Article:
1. Insider Cites Sloppy Work at Iranian Nuclear Plant
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A Russian engineer who worked on Iran's Bushehr nuclear power plant during the final stages of construction says inexperienced workers, poor oversight and layers of bureaucracy contributed to a rash of equipment failures that delayed the reactor's startup for almost a year.
A U.S. expert said the engineer's account added to concerns about the long-term safety of the Middle East's first nuclear power station, for years a source of tension between Iran and the United States.
In an interview with The Associated Press, Alexander Bolgarov predicted that Iran's inexperience with nuclear power means it will rely on Russia to operate the reactor for the next five or six years. "They still do not have a nuclear culture necessary to run such a plant," said the Moscow-trained engineer, who returned home to Lithuania this spring after two years in Iran.
Bolgarov helped shepherd Bushehr through most of its shaky startup and is one of the first insiders to grant an on-the-record interview about the secretive project. The $1 billion plant was built by the Russian company Atomstroyexport and commissioned in a ceremony Sept. 13.
In the interview last month in Riga, Latvia, Bolgarov disclosed previously unreported details of glitches that plagued Bushehr as technicians struggled to get it started.
Careless welders failed to flush rusty sludge that was later found in fuel assemblies in the reactor core, he said, and other technicians may have mishandled a test that wrecked one of the plant's emergency pumps. He also said that the plant shut down in August after bearings on one of its huge turbines malfunctioned.
But Bolgarov disputed reports that Bushehr's computerized control system had been infected last year by Stuxnet, the computer worm, which attacked other Iranian nuclear facilities.
Western computer and nuclear experts said the malware may have caused 1,000 of almost 9,000 uranium enrichment centrifuges at Iran's Natanz uranium enrichment plant to spin out of control and self-destruct.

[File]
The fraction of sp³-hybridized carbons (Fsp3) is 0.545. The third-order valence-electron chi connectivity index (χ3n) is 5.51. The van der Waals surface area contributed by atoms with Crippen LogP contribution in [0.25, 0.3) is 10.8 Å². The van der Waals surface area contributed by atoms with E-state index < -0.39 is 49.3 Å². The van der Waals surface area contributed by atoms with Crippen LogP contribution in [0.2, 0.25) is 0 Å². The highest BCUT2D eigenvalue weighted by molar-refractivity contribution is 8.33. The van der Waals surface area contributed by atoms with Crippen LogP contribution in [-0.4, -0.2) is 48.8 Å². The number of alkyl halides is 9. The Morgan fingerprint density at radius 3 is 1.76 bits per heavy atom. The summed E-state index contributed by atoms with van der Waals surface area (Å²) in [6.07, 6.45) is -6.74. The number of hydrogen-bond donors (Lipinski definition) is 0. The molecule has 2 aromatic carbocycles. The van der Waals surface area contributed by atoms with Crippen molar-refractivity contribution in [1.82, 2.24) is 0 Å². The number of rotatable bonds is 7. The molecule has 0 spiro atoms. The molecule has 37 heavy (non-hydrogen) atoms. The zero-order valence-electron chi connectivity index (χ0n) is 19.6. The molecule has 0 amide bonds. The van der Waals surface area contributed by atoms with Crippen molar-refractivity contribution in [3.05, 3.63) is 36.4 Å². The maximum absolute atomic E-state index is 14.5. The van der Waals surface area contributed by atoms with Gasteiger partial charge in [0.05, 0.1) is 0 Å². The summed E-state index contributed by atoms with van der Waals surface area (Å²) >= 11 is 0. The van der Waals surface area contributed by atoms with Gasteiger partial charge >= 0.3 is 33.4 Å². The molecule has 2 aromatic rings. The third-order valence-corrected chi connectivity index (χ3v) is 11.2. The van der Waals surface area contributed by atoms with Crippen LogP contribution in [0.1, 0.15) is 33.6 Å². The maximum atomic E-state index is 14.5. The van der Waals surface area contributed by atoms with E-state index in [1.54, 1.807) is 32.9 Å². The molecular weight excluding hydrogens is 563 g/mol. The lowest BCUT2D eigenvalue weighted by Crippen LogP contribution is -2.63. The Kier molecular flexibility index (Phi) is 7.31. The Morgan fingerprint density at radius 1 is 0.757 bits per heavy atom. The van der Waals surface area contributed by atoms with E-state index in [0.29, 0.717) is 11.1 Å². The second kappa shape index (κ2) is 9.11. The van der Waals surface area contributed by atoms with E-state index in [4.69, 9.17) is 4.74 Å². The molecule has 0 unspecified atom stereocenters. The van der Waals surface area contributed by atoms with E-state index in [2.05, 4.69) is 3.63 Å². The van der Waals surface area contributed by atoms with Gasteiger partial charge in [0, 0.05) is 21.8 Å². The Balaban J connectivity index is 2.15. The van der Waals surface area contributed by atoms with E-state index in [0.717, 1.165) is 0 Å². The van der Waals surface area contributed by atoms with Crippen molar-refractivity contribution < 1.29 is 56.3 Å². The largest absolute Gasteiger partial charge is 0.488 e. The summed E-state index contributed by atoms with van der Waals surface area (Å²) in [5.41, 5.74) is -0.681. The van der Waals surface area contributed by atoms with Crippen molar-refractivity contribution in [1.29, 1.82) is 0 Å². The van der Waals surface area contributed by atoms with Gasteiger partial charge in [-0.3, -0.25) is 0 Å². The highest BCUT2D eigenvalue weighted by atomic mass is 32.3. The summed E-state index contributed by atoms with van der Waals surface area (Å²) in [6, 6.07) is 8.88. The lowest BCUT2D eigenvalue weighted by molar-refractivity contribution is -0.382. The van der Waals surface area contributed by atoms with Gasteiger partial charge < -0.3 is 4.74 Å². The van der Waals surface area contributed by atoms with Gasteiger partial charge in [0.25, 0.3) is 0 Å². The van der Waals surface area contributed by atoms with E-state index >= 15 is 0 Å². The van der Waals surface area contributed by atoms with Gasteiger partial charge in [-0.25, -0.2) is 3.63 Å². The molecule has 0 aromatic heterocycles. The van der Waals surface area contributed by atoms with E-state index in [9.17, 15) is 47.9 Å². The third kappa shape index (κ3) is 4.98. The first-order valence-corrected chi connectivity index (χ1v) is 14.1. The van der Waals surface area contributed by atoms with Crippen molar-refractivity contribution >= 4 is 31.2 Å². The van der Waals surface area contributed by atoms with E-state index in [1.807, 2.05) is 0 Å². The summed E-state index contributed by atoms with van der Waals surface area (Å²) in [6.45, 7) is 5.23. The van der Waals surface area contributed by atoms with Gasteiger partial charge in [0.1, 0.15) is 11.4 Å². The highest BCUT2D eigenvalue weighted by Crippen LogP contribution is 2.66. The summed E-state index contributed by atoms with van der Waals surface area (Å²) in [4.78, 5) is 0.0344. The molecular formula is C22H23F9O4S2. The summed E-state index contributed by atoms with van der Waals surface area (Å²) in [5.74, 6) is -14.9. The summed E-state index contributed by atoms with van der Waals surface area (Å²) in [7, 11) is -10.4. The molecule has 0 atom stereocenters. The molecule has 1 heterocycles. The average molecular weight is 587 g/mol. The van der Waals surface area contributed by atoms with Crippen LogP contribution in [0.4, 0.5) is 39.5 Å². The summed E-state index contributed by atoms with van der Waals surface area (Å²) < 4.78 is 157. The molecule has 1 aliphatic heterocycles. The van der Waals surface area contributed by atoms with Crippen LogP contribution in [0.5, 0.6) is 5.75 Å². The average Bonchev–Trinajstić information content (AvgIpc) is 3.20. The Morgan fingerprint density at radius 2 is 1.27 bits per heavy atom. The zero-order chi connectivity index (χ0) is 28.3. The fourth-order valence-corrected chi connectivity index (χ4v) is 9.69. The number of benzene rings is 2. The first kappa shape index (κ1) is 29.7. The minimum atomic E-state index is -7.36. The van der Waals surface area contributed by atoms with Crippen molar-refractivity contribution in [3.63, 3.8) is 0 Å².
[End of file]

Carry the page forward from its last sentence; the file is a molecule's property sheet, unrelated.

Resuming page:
While Iran has long insisted it is only interested in the peaceful uses of nuclear energy, the U.S. and other countries suspect Tehran is seeking the technology and expertise needed to begin producing nuclear warheads.
John Bolton, an undersecretary of state for arms control during the George W. Bush administration, had advocated an air strike on Bushehr during the late stages of construction. He and others argue that its spent fuel could be diverted and reprocessed to yield plutonium for nuclear weapons.
But many U.S. officials and experts said this is unlikely because Tehran has agreed to buy Bushehr's uranium fuel rods from Russia and return the plutonium-bearing spent fuel to Russia for reprocessing. Tehran could renege on this deal, but only at the risk of further international isolation.
"Bushehr is not a stepping stone to a nuclear weapons program," said Olli Heinonen, a former inspector for the International Atomic Energy Agency.
Heinonen and others are more worried about Iran's uranium reprocessing plants at Natanz and Fordo, as well as its Arak heavy water research reactor, now under construction. All are capable of producing weapons-usable fissile material.
David Albright, a physicist and president of the Institute for Science and International Security in Washington, said Bolgarov's description of construction errors raise questions about Bushehr's safety. "It's a little disturbing," he said, because hidden flaws in the facility could lead to a major accident in five or 10 years.
A 30-year-old German-made emergency cooling pump malfunctioned during testing last winter. Bolgarov said he was never able to determine if a plant technician was monitoring the pump during the test, as required, to ensure the critical piece of machinery worked properly.
After the accident, the plant's three other German-made emergency pumps were examined and found vulnerable to similar problems. Concerned that pieces of the failed pump had contaminated the core, Iranian officials removed Bushehr's 163 fuel-rod assemblies for examination in February and reinstalled them in April.
Aware of the challenges Iran faces, Russia has agreed to help run Bushehr for at least two years and possibly as many as five. Prime Minister Vladimir Putin has sealed contracts to build Russian reactors to Turkey, Vietnam and Bangladesh — places that, like Iran, have zero experience with nuclear power — and wants to build reactors in other non-nuclear countries like Jordan, Egypt and Venezuela.
Available at: http://www.cbsnews.com/stories/2011/09/22/ap/government/main20110270.shtml
2. Iran 'In Talks' With Russia Over New Nuclear Sites
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Iran is in talks with Russia to build new nuclear facilities, Iranian President Mahmoud Ahmadinejad said on Thursday.
"We are in talks with Russia on construction of new nuclear power stations," Ahmadinejad told the Russia Today TV channel.
Iran may accept an offer from any other country willing to cooperate, he said.
Ahmadinejad was speaking just two weeks after the Bushehr nuclear power station, Iran's first such plant, was connected to the national grid.
The Russian-built facility began operating at a low level in May.
Earlier this month, the International Atomic Energy Agency (IAEA) said it was "increasingly concerned" that Iran may also be working on a nuclear warhead. IAEA chief Yukiya Amano pledged to publish new information to back up the statement.
Iran maintains its nuclear plans are entirely peaceful.